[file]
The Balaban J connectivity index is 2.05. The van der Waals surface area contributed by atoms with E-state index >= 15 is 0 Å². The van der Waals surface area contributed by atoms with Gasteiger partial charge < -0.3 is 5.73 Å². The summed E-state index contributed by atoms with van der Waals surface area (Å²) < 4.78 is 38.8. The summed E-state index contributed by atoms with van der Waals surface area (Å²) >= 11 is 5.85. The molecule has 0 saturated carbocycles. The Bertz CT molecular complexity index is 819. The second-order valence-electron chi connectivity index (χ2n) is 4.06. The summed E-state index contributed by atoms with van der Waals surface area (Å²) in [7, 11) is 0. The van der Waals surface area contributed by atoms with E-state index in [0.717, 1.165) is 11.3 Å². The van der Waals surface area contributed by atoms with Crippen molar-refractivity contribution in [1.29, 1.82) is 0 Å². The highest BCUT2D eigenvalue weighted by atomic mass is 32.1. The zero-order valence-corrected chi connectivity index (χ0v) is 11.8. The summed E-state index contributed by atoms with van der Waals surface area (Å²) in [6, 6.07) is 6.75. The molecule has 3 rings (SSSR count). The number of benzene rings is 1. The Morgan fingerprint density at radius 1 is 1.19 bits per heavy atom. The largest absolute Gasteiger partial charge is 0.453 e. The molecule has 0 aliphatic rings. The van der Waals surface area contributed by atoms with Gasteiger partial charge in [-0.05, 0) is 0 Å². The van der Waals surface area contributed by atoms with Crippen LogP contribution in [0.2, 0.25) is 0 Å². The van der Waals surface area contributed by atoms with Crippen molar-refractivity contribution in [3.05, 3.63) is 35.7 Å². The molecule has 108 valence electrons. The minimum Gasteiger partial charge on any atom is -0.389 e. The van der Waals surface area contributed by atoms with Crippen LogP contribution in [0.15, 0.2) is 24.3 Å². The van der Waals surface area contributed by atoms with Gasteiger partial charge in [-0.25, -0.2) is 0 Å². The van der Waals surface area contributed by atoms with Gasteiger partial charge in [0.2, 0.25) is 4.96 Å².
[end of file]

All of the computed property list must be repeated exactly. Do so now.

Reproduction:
The Balaban J connectivity index is 2.05. The van der Waals surface area contributed by atoms with E-state index >= 15 is 0 Å². The van der Waals surface area contributed by atoms with Gasteiger partial charge < -0.3 is 5.73 Å². The summed E-state index contributed by atoms with van der Waals surface area (Å²) < 4.78 is 38.8. The summed E-state index contributed by atoms with van der Waals surface area (Å²) >= 11 is 5.85. The molecule has 0 saturated carbocycles. The Bertz CT molecular complexity index is 819. The second-order valence-electron chi connectivity index (χ2n) is 4.06. The summed E-state index contributed by atoms with van der Waals surface area (Å²) in [7, 11) is 0. The van der Waals surface area contributed by atoms with E-state index in [0.717, 1.165) is 11.3 Å². The van der Waals surface area contributed by atoms with Crippen molar-refractivity contribution in [1.29, 1.82) is 0 Å². The highest BCUT2D eigenvalue weighted by atomic mass is 32.1. The zero-order valence-corrected chi connectivity index (χ0v) is 11.8. The summed E-state index contributed by atoms with van der Waals surface area (Å²) in [6, 6.07) is 6.75. The molecule has 3 rings (SSSR count). The number of benzene rings is 1. The Morgan fingerprint density at radius 1 is 1.19 bits per heavy atom. The largest absolute Gasteiger partial charge is 0.453 e. The molecule has 0 aliphatic rings. The van der Waals surface area contributed by atoms with Gasteiger partial charge in [-0.05, 0) is 0 Å². The van der Waals surface area contributed by atoms with Crippen LogP contribution in [0.2, 0.25) is 0 Å². The van der Waals surface area contributed by atoms with Crippen molar-refractivity contribution in [3.05, 3.63) is 35.7 Å². The molecule has 108 valence electrons. The minimum Gasteiger partial charge on any atom is -0.389 e. The van der Waals surface area contributed by atoms with Crippen LogP contribution in [0.15, 0.2) is 24.3 Å². The van der Waals surface area contributed by atoms with Gasteiger partial charge in [-0.25, -0.2) is 0 Å². The van der Waals surface area contributed by atoms with Gasteiger partial charge in [0.2, 0.25) is 4.96 Å².